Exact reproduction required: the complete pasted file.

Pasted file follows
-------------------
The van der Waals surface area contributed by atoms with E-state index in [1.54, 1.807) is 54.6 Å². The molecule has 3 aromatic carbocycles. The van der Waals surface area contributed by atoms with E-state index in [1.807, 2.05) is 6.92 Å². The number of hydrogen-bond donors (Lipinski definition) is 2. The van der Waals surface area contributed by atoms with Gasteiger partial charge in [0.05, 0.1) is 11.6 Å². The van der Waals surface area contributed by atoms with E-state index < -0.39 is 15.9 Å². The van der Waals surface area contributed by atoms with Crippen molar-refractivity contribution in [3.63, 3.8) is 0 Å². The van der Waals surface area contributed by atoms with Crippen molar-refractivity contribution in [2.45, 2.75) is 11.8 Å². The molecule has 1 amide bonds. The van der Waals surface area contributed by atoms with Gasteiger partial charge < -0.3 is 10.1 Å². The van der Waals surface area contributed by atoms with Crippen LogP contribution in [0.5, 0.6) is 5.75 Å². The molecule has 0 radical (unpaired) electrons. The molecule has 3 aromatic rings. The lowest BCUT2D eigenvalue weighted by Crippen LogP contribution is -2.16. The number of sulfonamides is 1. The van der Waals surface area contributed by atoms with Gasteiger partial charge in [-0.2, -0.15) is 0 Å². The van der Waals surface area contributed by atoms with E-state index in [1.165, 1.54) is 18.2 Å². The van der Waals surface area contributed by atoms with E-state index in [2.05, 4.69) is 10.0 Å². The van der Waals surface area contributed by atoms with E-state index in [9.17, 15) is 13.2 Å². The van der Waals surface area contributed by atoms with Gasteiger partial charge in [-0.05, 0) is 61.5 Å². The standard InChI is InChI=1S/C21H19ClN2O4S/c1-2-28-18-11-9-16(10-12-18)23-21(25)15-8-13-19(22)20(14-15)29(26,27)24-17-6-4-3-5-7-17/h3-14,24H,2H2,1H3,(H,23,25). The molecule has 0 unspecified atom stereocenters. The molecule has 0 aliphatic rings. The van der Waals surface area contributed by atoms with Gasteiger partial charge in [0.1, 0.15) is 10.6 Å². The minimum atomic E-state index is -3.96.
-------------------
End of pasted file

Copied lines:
The van der Waals surface area contributed by atoms with E-state index in [1.54, 1.807) is 54.6 Å². The molecule has 3 aromatic carbocycles. The van der Waals surface area contributed by atoms with E-state index in [1.807, 2.05) is 6.92 Å². The number of hydrogen-bond donors (Lipinski definition) is 2. The van der Waals surface area contributed by atoms with Gasteiger partial charge in [0.05, 0.1) is 11.6 Å². The van der Waals surface area contributed by atoms with E-state index < -0.39 is 15.9 Å². The van der Waals surface area contributed by atoms with Crippen molar-refractivity contribution in [3.63, 3.8) is 0 Å². The van der Waals surface area contributed by atoms with Crippen molar-refractivity contribution in [2.45, 2.75) is 11.8 Å². The molecule has 1 amide bonds. The van der Waals surface area contributed by atoms with Gasteiger partial charge < -0.3 is 10.1 Å². The van der Waals surface area contributed by atoms with Crippen LogP contribution in [0.5, 0.6) is 5.75 Å². The molecule has 0 radical (unpaired) electrons. The molecule has 3 aromatic rings. The lowest BCUT2D eigenvalue weighted by Crippen LogP contribution is -2.16. The number of sulfonamides is 1. The van der Waals surface area contributed by atoms with Gasteiger partial charge in [-0.2, -0.15) is 0 Å². The van der Waals surface area contributed by atoms with E-state index in [1.165, 1.54) is 18.2 Å². The van der Waals surface area contributed by atoms with E-state index in [2.05, 4.69) is 10.0 Å². The van der Waals surface area contributed by atoms with E-state index in [9.17, 15) is 13.2 Å². The van der Waals surface area contributed by atoms with Gasteiger partial charge in [-0.05, 0) is 61.5 Å². The standard InChI is InChI=1S/C21H19ClN2O4S/c1-2-28-18-11-9-16(10-12-18)23-21(25)15-8-13-19(22)20(14-15)29(26,27)24-17-6-4-3-5-7-17/h3-14,24H,2H2,1H3,(H,23,25). The molecule has 0 unspecified atom stereocenters. The molecule has 0 aliphatic rings. The van der Waals surface area contributed by atoms with Gasteiger partial charge in [0.1, 0.15) is 10.6 Å². The minimum atomic E-state index is -3.96.